With the debate coming up on Tuesday this week, here’s all the information you need heading into the first Democratic presidential primary debate of 2020. The narratives have been morphing over the past few days as the rift grows between Sen. Bernie Sanders and Sen. Elizabeth Warren. Both candidates seem to have realized that there’s a chance they could split the progressive vote and hand a victory to former vice president Joe Biden if they can’t consolidate a solid base.

With that in the backdrop, here are the details on the next Democratic debate set for Tuesday, Jan. 14, sponsored by CNN and the Des Moines Register from Drake University in Iowa.

CNN/Des Moines Register Democratic Debate (7th Debate)
Time:
 9 pm ET (8 pm CT, 7 pm MT, 6 pm PT)
Date:
 Tuesday, January 14, 2020
Watch On: CNN
Live Stream: Election CentralCNN.com, DesMoinesRegister.com
Location: Drake University in Des Moines, Iowa
Sponsors: CNN, Des Moines Register

How can I watch the debate?

On TV: The debate will broadcast exclusively on CNN for cable/satellite subscribers.

Streaming: The debate can be streamed at CNN.com for free without requiring a login or cable/satellite subscription. The debate can also be streamed at DesMoinesRegister.com for free as well. We will also provide a live stream embed here at Election Central if it’s available.

Viewers can also watch the debate on CNN’s apps for iOS and Android as well as Apple TV, Roku, Amazon Fire, Chromecast and Android TV.

Who is moderating?

The debate will be moderated by a panel of three, with CNN anchor Wolf Blitzer leading the coverage:

  • Wolf Blitzer – CNN primetime anchor
  • Abby Phillip – CNN political correspondent
  • Brianne Pfannenstiel – Des Moines Register chief political reporter

Which candidates will be there?

At first, it appeared the stage might be slim with only five candidates, but then billionaire activist Tom Steyer got some last-minute polling surges, courtesy of some Fox News polls, and wound up easily qualifying just a day before the deadline last week.

Here’s the list of candidates, from left to right, as they will be standing on stage:

  • Businessman and activist Tom Steyer
  • Sen. Elizabeth Warren of Massachusetts
  • Former Vice President Joe Biden
  • Sen. Bernie Sanders of Vermont
  • Former South Bend, Ind., Mayor Pete Buttigieg
  • Sen. Amy Klobuchar of Minnesota

How did candidates qualify for the debate?

The January debate qualifications required candidates to have at least 225,000 individual donations. In addition, candidates needed to get 5% in at least four national or early-voting state polls, or at least 7% in two early-voting state polls, which include Iowa, New Hampshire, Nevada, and South Carolina. The deadline was set for January 10 to meet the requirements.

Which candidates are left out?

Notably missing from the debate will be businessman Andrew Yang who was on the stage in December, but missed the polling threshold needed for January. Sen. Cory Booker also missed the cut for January.

Yang last month called on the Democratic National Committee to commission polls directly in an effort to increase the diversity of participants in the upcoming debate. The DNC declined Yang’s request.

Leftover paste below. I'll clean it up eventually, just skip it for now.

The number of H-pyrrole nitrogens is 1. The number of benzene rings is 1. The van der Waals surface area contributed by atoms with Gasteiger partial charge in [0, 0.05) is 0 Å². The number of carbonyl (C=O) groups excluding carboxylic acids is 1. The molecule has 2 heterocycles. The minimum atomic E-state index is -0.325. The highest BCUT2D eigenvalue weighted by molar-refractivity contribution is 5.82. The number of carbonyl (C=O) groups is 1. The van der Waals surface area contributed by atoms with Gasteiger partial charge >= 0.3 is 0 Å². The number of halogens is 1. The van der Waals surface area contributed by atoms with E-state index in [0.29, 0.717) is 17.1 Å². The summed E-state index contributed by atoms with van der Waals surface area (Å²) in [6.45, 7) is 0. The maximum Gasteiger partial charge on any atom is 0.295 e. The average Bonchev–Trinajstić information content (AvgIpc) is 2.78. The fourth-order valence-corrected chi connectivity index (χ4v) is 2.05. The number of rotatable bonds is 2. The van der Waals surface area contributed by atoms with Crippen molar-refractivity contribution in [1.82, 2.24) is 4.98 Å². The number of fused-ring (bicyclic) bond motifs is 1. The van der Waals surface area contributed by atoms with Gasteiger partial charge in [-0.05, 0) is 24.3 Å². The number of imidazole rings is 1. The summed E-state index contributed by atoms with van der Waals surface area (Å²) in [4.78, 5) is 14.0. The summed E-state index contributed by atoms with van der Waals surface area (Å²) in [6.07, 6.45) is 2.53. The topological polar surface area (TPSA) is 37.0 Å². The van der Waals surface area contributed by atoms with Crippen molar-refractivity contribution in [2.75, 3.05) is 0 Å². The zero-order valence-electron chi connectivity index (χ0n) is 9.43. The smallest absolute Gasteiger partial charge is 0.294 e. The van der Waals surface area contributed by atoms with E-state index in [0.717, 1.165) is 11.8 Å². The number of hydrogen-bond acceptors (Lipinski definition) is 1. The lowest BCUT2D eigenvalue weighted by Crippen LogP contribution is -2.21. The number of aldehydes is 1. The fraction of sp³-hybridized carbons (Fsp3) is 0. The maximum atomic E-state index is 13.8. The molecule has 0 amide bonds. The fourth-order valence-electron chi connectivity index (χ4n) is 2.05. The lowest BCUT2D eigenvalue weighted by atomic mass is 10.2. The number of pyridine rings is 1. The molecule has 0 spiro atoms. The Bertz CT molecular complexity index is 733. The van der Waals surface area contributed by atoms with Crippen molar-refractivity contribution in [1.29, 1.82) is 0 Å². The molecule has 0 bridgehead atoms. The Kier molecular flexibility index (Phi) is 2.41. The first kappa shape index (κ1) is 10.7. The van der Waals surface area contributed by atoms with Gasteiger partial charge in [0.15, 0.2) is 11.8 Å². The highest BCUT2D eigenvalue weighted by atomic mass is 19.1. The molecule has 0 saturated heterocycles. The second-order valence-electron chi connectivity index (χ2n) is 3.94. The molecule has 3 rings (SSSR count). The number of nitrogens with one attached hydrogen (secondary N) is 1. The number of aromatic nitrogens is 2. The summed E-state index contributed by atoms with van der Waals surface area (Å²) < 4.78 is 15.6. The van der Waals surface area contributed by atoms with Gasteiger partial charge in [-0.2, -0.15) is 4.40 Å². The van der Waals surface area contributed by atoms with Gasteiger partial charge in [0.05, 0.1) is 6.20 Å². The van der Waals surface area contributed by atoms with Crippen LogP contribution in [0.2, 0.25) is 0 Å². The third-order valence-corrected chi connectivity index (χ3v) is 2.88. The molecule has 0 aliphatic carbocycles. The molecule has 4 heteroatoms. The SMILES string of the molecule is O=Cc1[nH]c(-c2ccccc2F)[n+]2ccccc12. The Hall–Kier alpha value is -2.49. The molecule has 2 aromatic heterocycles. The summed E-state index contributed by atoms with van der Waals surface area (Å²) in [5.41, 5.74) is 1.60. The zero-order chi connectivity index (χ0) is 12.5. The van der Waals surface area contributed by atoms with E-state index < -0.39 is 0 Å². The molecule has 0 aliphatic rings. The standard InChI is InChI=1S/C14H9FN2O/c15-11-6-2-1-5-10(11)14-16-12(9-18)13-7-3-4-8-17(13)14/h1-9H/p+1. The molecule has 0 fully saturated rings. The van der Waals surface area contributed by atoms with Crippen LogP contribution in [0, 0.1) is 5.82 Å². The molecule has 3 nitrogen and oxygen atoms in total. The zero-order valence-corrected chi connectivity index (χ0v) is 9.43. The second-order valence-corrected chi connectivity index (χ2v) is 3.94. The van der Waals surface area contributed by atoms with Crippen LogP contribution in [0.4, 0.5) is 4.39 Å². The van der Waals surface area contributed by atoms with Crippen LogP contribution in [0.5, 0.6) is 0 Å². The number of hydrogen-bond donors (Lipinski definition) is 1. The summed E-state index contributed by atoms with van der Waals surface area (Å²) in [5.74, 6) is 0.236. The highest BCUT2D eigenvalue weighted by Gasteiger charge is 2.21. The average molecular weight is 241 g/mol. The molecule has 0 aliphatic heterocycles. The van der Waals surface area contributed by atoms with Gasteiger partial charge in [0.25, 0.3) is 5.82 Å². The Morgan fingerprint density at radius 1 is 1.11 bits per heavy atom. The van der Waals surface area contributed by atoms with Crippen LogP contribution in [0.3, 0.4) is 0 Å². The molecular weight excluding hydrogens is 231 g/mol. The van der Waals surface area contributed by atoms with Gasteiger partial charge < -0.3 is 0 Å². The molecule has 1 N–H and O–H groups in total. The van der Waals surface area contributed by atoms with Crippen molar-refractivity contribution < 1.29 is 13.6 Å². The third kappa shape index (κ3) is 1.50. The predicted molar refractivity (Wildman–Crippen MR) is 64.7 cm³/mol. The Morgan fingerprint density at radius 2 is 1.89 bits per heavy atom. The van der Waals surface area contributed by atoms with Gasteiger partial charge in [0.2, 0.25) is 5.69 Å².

Neither Booker nor Yang received high enough to support in recent polls to earn them a debate spot on Tuesday night.

Billionaire former New York City Mayor Michael Bloomberg has the needed poll numbers but since he isn’t accepting or soliciting individual donations, he has not met the fundraising requirements and therefore will not be debating on Tuesday.

What topics will be debated?

The smaller debate stage will likely each candidate more time to speak to current events. Crucial Democratic topics like healthcare, economic inequality and education will almost definitely come up as they have at past debates.

Other crucial issues that will likely lead off the night include rising tensions between Iran and the United States and continuing unrest in the Middle East. This portion will be played with the backdrop of Joe Biden’s vote in favor of the Iraq invasion in 2002 which could become a point of contention.

The impeachment topic will also be discussed as House Speaker Nancy Pelosi continues to delay sending the articles of impeachment passed by the House over to the U.S. Senate. Several of the candidates, as Senators, will be jurors for a trial in the Senate if that occurs and they will be asked to opinion on the matter as it stands now.

Watch for the issue of healthcare and Medicare For All to continue as a flashpoint between moderates like Biden and Klobuchar against progressive candidates like Warren and Sanders. This topic has proved to be a dividing line in prior debates.

Also, this debate will likely be Amy Klobuchar’s chance to make a case for her candidacy playing the niche as a Midwestern moderate, similar to Pete Buttigieg.

The Iowa Caucuses are set for Monday, February 3.

Where can I stay updated?

Follow our 2020 Democratic Debate schedule page for all the latest details. We will have more information and live stream links on Tuesday to bring you the debate live in the evening. Also, bookmark the 2020 Primary Schedule page for the latest on primaries and caucuses heading into February and beyond.